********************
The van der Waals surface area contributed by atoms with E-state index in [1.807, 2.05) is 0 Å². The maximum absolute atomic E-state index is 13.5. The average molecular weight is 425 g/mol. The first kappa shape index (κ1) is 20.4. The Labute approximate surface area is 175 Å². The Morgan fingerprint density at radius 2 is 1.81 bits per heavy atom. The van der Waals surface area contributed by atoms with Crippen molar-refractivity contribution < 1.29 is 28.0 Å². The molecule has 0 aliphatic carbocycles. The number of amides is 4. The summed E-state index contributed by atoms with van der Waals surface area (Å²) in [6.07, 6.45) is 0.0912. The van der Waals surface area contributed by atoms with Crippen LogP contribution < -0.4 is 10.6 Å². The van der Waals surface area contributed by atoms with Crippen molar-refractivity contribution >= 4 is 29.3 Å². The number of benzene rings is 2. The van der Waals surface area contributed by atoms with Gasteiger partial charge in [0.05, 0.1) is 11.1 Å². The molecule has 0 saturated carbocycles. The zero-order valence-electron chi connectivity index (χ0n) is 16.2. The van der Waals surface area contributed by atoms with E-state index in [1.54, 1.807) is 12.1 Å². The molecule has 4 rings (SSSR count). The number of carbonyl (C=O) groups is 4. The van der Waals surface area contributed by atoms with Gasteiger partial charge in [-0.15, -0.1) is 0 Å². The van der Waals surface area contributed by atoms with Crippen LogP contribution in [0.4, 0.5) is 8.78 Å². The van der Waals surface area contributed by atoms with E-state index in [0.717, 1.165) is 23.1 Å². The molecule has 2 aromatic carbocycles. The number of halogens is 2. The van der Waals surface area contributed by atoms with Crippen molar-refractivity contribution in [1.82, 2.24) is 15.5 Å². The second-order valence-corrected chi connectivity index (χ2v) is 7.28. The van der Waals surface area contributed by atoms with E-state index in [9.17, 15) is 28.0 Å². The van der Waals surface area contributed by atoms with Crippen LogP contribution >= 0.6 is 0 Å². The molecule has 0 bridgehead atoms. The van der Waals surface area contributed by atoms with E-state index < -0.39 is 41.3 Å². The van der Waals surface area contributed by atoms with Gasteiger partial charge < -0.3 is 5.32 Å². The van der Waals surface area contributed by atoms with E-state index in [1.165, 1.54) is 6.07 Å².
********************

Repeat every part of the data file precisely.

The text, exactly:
The van der Waals surface area contributed by atoms with E-state index in [1.807, 2.05) is 0 Å². The maximum absolute atomic E-state index is 13.5. The average molecular weight is 425 g/mol. The first kappa shape index (κ1) is 20.4. The Labute approximate surface area is 175 Å². The Morgan fingerprint density at radius 2 is 1.81 bits per heavy atom. The van der Waals surface area contributed by atoms with Crippen molar-refractivity contribution < 1.29 is 28.0 Å². The molecule has 0 aliphatic carbocycles. The number of amides is 4. The summed E-state index contributed by atoms with van der Waals surface area (Å²) in [6.07, 6.45) is 0.0912. The van der Waals surface area contributed by atoms with Crippen LogP contribution < -0.4 is 10.6 Å². The van der Waals surface area contributed by atoms with Crippen molar-refractivity contribution >= 4 is 29.3 Å². The number of benzene rings is 2. The van der Waals surface area contributed by atoms with Gasteiger partial charge in [0.05, 0.1) is 11.1 Å². The molecule has 0 saturated carbocycles. The zero-order valence-electron chi connectivity index (χ0n) is 16.2. The van der Waals surface area contributed by atoms with E-state index in [1.54, 1.807) is 12.1 Å². The molecule has 4 rings (SSSR count). The number of carbonyl (C=O) groups is 4. The van der Waals surface area contributed by atoms with Gasteiger partial charge in [-0.15, -0.1) is 0 Å². The van der Waals surface area contributed by atoms with Crippen LogP contribution in [0.4, 0.5) is 8.78 Å². The van der Waals surface area contributed by atoms with E-state index in [0.717, 1.165) is 23.1 Å². The molecule has 2 aromatic carbocycles. The number of halogens is 2. The van der Waals surface area contributed by atoms with Crippen molar-refractivity contribution in [1.82, 2.24) is 15.5 Å². The second-order valence-corrected chi connectivity index (χ2v) is 7.28. The van der Waals surface area contributed by atoms with E-state index in [9.17, 15) is 28.0 Å². The van der Waals surface area contributed by atoms with Crippen LogP contribution >= 0.6 is 0 Å². The molecule has 0 bridgehead atoms. The van der Waals surface area contributed by atoms with E-state index < -0.39 is 41.3 Å². The van der Waals surface area contributed by atoms with Gasteiger partial charge < -0.3 is 5.32 Å². The van der Waals surface area contributed by atoms with E-state index in [1.165, 1.54) is 6.07 Å².